John R. Myers II, the man convicted of killing Indiana University student Jill Behrman in 2000, was unable to convince the Indiana Court of Appeals that his father-son trial counsel team was ineffective during his murder trial.
Behrman, an accomplished cyclist, went for a ride on the morning of May 31, 2000. She never returned and her bike was found near Myers’ Monroe County home that day. Behrman’s remains were discovered in March 2003 in a wooded area in Morgan County where Myers had previously hunted. Myers was indicted for her killing in April 2006 and convicted that year and sentenced to 65 years. His convictions were upheld on direct appeal to the Court of Appeals and Indiana Supreme Court.
He then filed a petition for post-conviction relief, which was denied in 2013. He appealed that denial in John R. Myers II v. State of Indiana, 55A05-1312-PC-608.
Myers raised 11 claims of ineffective assistance of trial counsel relating to Hugh and Patrick Baker, including that Patrick Baker was ineffective for telling the jury in opening statements the defense would present evidence regarding an alternative suspect. But counsel never presented evidence to support the claims. Patrick Baker was professionally disciplined in 2011 for, among other things, stating that a bloodhound had alerted at another man’s home when the attorney knew the statements were false.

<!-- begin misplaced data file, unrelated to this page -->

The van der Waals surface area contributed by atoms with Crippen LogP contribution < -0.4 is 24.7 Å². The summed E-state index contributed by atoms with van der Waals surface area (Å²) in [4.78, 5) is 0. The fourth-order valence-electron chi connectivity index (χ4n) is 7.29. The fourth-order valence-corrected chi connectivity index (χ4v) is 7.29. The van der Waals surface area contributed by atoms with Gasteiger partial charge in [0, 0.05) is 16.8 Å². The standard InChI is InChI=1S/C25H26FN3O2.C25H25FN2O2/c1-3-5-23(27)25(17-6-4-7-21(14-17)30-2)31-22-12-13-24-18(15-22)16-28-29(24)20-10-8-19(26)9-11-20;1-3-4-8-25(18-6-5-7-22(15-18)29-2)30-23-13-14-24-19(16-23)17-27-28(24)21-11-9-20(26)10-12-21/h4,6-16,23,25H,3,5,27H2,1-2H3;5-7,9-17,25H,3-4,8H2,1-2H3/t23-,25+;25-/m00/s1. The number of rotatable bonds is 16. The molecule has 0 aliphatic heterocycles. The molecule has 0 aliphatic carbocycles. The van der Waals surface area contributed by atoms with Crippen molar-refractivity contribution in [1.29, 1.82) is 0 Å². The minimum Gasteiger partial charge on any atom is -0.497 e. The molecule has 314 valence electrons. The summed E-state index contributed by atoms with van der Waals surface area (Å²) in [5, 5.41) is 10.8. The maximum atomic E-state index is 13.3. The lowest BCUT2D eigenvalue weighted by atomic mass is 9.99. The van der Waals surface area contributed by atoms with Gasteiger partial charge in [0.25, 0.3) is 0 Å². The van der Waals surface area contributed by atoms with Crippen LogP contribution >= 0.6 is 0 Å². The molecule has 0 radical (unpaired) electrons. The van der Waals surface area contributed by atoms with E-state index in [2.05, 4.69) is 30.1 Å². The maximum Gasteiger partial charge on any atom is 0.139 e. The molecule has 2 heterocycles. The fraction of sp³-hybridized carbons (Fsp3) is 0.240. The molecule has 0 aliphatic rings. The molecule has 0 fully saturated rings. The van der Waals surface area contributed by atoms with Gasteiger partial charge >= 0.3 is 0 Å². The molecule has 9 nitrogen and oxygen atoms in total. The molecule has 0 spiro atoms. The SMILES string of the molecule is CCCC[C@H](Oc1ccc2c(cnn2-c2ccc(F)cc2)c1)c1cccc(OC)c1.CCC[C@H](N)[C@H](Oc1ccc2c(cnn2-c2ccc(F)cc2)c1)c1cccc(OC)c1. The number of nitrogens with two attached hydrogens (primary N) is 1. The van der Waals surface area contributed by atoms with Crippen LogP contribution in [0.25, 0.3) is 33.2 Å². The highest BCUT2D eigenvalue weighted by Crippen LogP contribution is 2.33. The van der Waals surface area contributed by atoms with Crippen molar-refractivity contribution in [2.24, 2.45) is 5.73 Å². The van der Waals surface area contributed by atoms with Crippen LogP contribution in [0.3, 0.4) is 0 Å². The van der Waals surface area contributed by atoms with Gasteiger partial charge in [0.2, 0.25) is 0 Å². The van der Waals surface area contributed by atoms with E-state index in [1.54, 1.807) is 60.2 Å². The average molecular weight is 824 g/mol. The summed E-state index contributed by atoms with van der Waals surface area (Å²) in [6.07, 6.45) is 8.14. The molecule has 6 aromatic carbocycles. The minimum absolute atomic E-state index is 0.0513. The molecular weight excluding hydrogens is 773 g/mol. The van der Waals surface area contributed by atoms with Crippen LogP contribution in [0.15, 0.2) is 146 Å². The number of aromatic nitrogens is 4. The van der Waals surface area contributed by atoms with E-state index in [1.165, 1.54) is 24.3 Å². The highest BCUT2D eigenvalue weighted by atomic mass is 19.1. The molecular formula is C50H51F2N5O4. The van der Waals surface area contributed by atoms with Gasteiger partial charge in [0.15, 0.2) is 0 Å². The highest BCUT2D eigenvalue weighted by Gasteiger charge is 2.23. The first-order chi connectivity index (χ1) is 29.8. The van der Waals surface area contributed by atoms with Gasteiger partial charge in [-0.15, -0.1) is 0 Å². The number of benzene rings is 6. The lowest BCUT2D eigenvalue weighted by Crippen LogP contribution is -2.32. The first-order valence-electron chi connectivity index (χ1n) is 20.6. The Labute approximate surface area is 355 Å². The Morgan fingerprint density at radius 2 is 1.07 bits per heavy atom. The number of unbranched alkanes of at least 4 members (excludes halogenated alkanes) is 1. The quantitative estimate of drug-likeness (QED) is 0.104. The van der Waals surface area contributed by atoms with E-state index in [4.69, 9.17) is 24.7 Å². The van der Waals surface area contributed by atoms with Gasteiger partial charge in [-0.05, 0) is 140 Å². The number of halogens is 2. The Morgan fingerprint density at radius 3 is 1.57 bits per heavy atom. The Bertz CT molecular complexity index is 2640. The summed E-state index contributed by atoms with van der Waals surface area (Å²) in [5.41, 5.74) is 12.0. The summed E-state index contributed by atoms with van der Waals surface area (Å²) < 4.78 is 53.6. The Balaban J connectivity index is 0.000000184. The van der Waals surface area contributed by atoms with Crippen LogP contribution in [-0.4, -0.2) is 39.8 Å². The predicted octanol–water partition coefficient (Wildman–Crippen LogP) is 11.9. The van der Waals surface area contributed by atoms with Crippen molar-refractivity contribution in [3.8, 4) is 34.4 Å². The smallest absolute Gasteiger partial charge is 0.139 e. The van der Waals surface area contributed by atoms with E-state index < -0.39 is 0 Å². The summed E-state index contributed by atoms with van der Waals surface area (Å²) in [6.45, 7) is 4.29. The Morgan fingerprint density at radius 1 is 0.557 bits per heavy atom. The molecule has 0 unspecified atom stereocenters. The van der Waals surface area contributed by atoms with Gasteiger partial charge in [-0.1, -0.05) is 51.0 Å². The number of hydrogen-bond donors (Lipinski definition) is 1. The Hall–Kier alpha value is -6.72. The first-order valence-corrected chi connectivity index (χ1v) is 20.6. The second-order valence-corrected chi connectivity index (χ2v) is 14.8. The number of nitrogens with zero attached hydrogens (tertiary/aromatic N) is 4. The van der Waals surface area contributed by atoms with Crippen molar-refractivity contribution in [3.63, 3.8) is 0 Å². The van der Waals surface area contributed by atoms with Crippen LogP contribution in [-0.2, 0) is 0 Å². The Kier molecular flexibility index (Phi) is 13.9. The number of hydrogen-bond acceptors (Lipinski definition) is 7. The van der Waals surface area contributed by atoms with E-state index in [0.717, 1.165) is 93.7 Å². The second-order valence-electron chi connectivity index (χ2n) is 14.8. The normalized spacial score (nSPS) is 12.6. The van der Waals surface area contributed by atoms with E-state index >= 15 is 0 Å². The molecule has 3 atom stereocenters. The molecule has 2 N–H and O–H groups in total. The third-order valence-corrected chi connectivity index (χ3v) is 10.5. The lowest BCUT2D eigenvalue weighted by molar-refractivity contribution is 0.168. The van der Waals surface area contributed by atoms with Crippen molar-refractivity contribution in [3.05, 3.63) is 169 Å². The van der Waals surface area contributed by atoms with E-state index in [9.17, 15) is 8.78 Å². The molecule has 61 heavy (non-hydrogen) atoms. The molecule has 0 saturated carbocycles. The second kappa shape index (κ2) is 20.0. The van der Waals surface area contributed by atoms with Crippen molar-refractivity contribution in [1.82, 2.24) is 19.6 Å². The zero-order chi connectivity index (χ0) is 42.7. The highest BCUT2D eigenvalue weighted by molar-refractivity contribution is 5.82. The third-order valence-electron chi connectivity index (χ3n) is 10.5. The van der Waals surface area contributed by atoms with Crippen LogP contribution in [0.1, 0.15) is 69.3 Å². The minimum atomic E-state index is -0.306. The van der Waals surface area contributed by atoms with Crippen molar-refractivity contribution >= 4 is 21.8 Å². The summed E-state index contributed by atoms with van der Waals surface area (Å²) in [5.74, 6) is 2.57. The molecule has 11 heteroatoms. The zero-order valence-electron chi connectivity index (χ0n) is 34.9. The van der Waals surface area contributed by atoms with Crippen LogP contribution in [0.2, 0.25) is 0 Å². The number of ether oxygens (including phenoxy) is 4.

Myers also argued that his counsel was ineffective for not impeaching the testimony of his grandmother or ex-girlfriend or failing to undermine the state’s theory that Behrman had ridden her bicycle north toward Myers’ home that morning instead of a route south of Bloomington.
The Indiana Court of Appeals declined to find ineffective assistance of counsel relating to any of Myers’ claims.
He also alleged his due process rights were violated because the state did not disclose all exculpatory evidence to the defense, but he is unable to identify any specific evidence that the state may have suppressed. The judges also rejected his claim that he is entitled to reversal because of prosecutorial misconduct as he fell “far short” of establishing the complained-of-testimony and evidence were false or the state knew as much, Judge Ezra Friedlander wrote. In addition, he didn’t raise these claims at trial or on direct appeal.